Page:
Through the 1950s and 1960s, Roger Mayne documented the British working-class at work and play, be it in a bicycle factory in Nottingham, a slate mine in Wales or a bingo hall in Sheffield. Especially evocative is his photographic record of the life of Southam Street, the fruit of five years observing this tough area in London's North Kensington.
Perhaps most memorable of all are his photographs of the children of the period - playing, fighting, laughing and crying. His fashion-conscious teds, mods on scooters, rockers on motorbikes, enjoying themselves at Battersea fun fair, roller skating in Bath, dancing in Sheffield youth clubs earned him the reputation as "the photographic laureate of teenage Britain".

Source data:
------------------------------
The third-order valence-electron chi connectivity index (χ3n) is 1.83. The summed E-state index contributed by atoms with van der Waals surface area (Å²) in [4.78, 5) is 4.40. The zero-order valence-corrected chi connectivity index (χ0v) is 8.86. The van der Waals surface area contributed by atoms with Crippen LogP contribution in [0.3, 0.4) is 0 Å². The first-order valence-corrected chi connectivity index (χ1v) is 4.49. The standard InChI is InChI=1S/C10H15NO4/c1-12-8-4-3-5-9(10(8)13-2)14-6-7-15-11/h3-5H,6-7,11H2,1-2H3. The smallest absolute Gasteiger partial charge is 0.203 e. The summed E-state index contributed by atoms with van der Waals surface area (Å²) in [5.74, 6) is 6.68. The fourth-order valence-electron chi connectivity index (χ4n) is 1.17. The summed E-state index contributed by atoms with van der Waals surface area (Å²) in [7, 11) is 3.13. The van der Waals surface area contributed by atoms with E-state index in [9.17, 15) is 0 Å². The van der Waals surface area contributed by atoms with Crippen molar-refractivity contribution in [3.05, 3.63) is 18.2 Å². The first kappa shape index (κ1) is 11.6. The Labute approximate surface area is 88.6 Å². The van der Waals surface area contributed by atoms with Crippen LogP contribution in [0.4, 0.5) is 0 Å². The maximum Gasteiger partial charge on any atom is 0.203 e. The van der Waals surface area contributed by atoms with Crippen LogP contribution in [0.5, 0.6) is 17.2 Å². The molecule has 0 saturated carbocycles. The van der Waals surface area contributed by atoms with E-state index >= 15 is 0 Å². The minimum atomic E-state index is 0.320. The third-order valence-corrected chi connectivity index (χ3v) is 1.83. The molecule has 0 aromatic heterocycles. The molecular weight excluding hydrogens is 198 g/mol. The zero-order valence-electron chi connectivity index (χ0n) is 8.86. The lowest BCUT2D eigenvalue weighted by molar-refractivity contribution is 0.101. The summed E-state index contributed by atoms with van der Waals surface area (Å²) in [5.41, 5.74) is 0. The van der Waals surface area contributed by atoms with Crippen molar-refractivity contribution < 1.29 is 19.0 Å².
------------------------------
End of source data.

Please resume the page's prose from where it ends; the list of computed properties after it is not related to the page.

Other notable photographs come from farther afield - from a backstreet in Napoli, a bullring in Grenada and a busy market in Hong Kong. In contrast there is his portrait collection - mainly of writers, artists and personalities from film and theatre ranging from Lindsay Anderson to David Bowie.